Have you ever played “guess my number”?
In this game, a friend - or a magician - says he or she has a number hidden in a piece of paper or inside his hat. Your friend then gives you a range - say, from 1 to 100 - and you have a few attempts to guess what that number is. When you say a number which is higher than the one your friend has, he or she can say “my number is less than X”, and so on, until your attempts are over. The fun is to guess the number with as few attempts as possible.
Astronomers play that game too - and teams in Japan and the United States have just taken it to a whole new level.
A group of Japanese astronomers wanted to check if their methods can be used to accurately determine the “magic numbers” that govern how the Universe evolves. These numbers - called cosmological parameters - can only be derived through observations.
They are linked, for example, to the amount of dark matter in outer space or the effects of dark energy in the expansion of the Universe. But dark matter and dark energy cannot be observed. When working with this “dark part” of the Universe, it is hard to be sure that models and data analysis astronomers have are precise.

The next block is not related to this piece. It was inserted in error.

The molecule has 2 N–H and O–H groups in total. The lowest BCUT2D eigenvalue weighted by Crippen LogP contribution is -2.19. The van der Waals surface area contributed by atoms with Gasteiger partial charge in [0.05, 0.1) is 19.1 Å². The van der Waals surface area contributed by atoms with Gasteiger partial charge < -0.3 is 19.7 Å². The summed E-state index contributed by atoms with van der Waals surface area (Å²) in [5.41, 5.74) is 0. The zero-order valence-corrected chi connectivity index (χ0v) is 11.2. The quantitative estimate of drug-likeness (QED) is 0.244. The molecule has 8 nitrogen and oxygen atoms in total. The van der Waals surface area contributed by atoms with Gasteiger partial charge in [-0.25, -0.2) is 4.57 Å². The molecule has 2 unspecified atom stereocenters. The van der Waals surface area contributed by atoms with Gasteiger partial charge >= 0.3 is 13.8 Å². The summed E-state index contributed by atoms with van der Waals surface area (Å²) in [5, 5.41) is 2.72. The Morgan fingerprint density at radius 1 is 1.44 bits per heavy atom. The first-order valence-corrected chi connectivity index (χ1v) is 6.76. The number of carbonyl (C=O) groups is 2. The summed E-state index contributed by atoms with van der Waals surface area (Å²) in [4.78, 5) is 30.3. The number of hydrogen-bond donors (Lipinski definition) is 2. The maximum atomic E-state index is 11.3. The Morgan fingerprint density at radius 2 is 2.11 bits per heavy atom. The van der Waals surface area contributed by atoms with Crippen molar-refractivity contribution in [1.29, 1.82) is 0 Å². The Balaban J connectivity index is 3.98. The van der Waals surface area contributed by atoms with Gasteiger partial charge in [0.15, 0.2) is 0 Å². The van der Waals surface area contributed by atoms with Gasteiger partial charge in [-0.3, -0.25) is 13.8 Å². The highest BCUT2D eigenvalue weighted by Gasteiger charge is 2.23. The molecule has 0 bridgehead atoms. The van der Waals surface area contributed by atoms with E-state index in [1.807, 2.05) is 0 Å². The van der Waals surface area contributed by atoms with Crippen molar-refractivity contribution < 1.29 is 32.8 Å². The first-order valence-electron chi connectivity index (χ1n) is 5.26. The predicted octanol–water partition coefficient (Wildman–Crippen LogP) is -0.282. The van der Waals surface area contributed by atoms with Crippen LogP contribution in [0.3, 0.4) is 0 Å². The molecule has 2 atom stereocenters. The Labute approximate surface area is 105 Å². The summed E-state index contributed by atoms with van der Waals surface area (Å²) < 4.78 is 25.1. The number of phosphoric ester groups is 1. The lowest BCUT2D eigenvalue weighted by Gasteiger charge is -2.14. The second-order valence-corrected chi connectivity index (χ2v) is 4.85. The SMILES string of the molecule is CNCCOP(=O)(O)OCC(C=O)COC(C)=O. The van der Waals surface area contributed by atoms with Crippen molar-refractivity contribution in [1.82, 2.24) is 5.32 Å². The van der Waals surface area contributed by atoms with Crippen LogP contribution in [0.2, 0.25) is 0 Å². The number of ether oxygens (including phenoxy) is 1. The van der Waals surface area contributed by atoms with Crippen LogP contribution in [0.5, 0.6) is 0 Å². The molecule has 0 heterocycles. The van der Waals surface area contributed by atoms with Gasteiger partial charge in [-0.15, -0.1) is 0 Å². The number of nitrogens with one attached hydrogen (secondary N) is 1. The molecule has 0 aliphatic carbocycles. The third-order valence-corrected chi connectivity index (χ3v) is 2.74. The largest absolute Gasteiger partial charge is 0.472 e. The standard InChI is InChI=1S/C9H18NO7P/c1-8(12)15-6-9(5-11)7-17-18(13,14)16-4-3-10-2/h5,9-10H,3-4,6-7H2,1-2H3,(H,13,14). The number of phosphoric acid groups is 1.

So, in order to test their data analysis, the Japanese group used a supercomputer to build ten mock Universes. Their volume combined is 100 times bigger than the largest galaxy surveys we have so far! The astronomers chose the “magic” number - the cosmological parameters - used to create the mock universes. The team put galaxies in similar positions they have in real-life observations.
They then challenged other astronomers to guess the cosmic numbers they used to generate these simulations (and gave their colleagues only one attempt).
And guess what? By using different methods to analyse the data of their Japanese colleagues, two teams of American astronomers guessed the numbers with impressive accuracy in their first try!
This is a sign that the methods the American astronomers used can give correct results when applied to real observational data. Isn’t that cool?
National Astronomical Observatory of Japan (NAOJ)